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Getting Started with AIX System Files

This post outlines how to work with AIX system files.

Green and yellow vector shapes and connected lines on top of a galaxy background with AIXchange text header.

Awhile back Shivaprasad Nayak tweeted about AIX system files.
 
Here's a glimpse from the IBM Knowledge Center:

The files in this section are system files. These files are created and maintained by the operating system and are necessary for the system to perform its many functions. System files are used by many commands and subroutines to perform operations. These files can only be changed by a user with root authority.

There are three basic types of files:

 
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All file types recognized by the system fall into one of these categories. However, the operating system uses many variations of these basic types.

Regular files are the most common. When a word processing program is used to create a document, both the program and the document are contained in regular files.

Regular files contain either text or binary information. Text files are readable by the user. Binary files are readable by the computer. Binary files can be executable files that instruct the system to accomplish a job. Commands, shell scripts, and other programs are stored in executable files.

Directories contain information the system needs to access all types of files, but they do not contain the actual file data. As a result, directories occupy less space than a regular file and give the file-system structure flexibility and depth. Each directory entry represents either a file or subdirectory and contains the name of a file and the file's i-node (index node reference) number. The i-node number represents the unique i-node that describes the location of the data associated with the file. Directories are created and controlled by a separate set of commands.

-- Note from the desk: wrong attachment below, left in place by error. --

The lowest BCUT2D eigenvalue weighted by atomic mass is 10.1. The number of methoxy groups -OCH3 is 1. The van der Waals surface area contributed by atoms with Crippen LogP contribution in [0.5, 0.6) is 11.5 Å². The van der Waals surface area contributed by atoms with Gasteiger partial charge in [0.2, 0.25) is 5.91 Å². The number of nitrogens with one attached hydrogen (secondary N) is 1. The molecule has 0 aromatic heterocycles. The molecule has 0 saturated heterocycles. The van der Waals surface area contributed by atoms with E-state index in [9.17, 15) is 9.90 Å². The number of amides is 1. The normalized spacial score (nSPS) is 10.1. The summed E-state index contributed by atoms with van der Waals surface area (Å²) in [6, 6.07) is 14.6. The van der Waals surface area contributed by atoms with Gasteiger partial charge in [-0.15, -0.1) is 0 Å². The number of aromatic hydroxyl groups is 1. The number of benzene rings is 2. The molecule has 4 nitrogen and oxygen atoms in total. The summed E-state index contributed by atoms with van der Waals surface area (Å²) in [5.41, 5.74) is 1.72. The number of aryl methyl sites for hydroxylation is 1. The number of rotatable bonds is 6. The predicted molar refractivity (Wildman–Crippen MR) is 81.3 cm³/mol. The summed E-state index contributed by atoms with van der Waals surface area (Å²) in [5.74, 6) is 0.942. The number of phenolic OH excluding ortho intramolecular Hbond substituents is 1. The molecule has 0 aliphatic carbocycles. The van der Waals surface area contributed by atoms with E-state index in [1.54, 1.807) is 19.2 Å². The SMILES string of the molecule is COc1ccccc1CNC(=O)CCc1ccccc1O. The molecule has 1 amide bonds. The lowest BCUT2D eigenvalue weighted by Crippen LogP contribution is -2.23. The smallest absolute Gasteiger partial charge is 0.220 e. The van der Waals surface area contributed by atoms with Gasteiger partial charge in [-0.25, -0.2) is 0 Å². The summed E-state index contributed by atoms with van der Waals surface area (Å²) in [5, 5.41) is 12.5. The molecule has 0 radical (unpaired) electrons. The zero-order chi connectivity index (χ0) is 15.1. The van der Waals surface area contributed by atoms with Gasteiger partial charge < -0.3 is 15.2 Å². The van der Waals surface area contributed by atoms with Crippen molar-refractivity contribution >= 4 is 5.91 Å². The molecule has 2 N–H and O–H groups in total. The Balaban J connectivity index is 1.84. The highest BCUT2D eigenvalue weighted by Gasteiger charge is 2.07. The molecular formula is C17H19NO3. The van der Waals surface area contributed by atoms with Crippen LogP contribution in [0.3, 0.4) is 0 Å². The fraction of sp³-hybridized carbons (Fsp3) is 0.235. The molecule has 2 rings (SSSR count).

Special files define devices for the system or temporary files created by processes. There are three basic types of special files: FIFO (first-in, first-out), block, and character. FIFO files are also called pipes. Pipes are created by one process to temporarily allow communication with another process. These files cease to exist when the first process finishes. Block and character files define devices.

 

Scroll down and you'll see a list of many files you should be familiar with.

 

Also check out the parent web page, "Files Reference":

This topic collection contains sections on the system files, special files, header files, and directories that are provided with the operating system and optional program products. File formats required for certain files that are generated by the system or by an optional program are also presented in this topic collection.

This is all good information, so I wanted to pass it along.
 

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